Italy faces a new Albanian armada

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The Independent Online
IT IS a still, windless night in the narrow strip of water which separates the southern Italian port of Brindisi from Albania, and there is little moving except for the fishing vessel making its way out into the Adriatic.

"There's quite a swell over the other side," says Michele Saracino, captain of coastguard launch 255. "Only a couple of boats have put out tonight. It's going to be slim pickings."

The pattern in cross-Adriatic traffic is different now from a year ago, when leaking boats, dangerously low in the water, arrived in Italian ports carrying desperate Albanians fleeing the anarchy at home. The occasional large vessel still arrives: yesterday a Turkish boat dumped 140 Kurds on a beach near Reggio Calabria.

But most of today's illegal immigrants cross in big rubber dinghies with powerful outboard motors. Owned by Albanian crime outfits, the boats line up on beaches near the Albanian ports of Durres and Vlore waiting for trade.

With a full complement on board - 20 or 30 passengers each paying one million lire (pounds 350) for a trip which can take as little as two hours - they set out for El Dorado on the other side of the Adriatic.

"At this time of year, with fine weather, 10 boats or more make it across to this part of Italy every night. It is well organised and they know there's very little we can do," says Giovanni Biso, head of the Brindisi harbourmaster's office.

"They are in small, fragile boats. We're in launches. We can't force them to stop: any brusque manoeuvring, and we send a boatload of people to the bottom. I'd rather not have that on my conscience."

Many boats carry arms, or drugs, as well as humans. Some make unscheduled stops not far off the beach to allow lurking partners in crime to strip their passengers of valuables.

Brindisi is warned of departing boats by Italian coastguards patrolling off the Albanian coast, or by Italian navy ships in mid-Adriatic. On this particular night, three boats will leave Durres and four Vlore, but all will be driven back to harbour by strong winds.

"When they make it across we catch up with them on this side and follow them to the beach, notifying police on land, who pick them up," says Biso. "Or at least that's the theory."

In fact, the commander admits, only about 20 per cent of the hundreds of illegal immigrants who make it on to Italian beaches in southern Italy every night are caught, and subjected to the tough immigration rules approved in March. Albanians are put on the next ferry home.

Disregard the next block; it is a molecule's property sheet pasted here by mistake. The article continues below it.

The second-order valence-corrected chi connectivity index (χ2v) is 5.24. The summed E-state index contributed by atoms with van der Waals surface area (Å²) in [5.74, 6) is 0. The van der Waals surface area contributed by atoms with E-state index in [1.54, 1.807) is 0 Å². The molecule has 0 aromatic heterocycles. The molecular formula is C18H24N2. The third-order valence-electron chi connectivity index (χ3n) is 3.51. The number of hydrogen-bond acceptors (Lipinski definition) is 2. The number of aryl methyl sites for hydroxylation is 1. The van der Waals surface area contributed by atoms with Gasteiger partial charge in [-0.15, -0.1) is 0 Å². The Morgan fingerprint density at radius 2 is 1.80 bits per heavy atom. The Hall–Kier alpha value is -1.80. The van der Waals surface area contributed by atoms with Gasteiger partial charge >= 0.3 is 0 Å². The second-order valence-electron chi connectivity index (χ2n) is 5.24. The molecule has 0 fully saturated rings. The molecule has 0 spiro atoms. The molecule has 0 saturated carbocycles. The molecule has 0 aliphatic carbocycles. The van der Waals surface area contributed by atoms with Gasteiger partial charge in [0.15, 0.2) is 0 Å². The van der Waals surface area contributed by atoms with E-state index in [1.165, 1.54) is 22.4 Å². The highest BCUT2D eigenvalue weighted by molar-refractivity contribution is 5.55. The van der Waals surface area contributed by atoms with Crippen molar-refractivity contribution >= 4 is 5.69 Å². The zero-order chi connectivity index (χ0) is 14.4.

"They turn up again a few nights later," Biso says. "The fee for their passage across gives them the right to a certain number of shots, not just one."

The pilots of the boats, if caught, are dragged before magistrates and given prison sentences technically up to 15 years.

But they rarely exceed three. Many non-Albanians, especially the growing number of Iraqi Kurds, apply for asylum. Others get their marching orders immediately but have two weeks to leave the country.

Few use that time to arrange to return whence they came: the security in immigrant detention centres is lax, and hundreds, if not thousands, of inmates are believed to have walked out of them unmolested since the beginning of 1997.

They join the many more who are never caught at all.Italy's Interior Minister Giorgio Napolitano earlier this week said the number of clandestini in Italy was at least 24,000. For them, this country is often no more than a stopover on the way to France or Germany.

"This is a European problem, and not just an Italian one. Yet the whole weight of the thing has fallen on our shoulders," said Biso. "Italy can do all the patrolling it likes up and down the Adriatic, but the problem will never be solved as long as Albanians have no reason to stay in their own country."

In an attempt to give them a reason, Italy's Prime Minister Romano Prodi was in the Albanian capital, Tirana, this week to open a trade fair to boost investment by Italian companies. But his country has a long way to go if it hopes to bring about an economic miracle on the other side of the Adriatic. "If the flow of clandestini is to stop, what is needed is a kind of Marshall Plan for Albania," said Biso. The same thought clearly occurred to Mr Prodi who spoke of his hopes that the explosive situation in Kosovo - the ethnic Albanian region of Serbia demanding independence - might be resolved without bloodshed.

"If Kosovo blows up, the whole region blows up and God knows what will wash up on our shores," said Commander Biso. "Last year's mass exodus of Albanians would be nothing in comparison."

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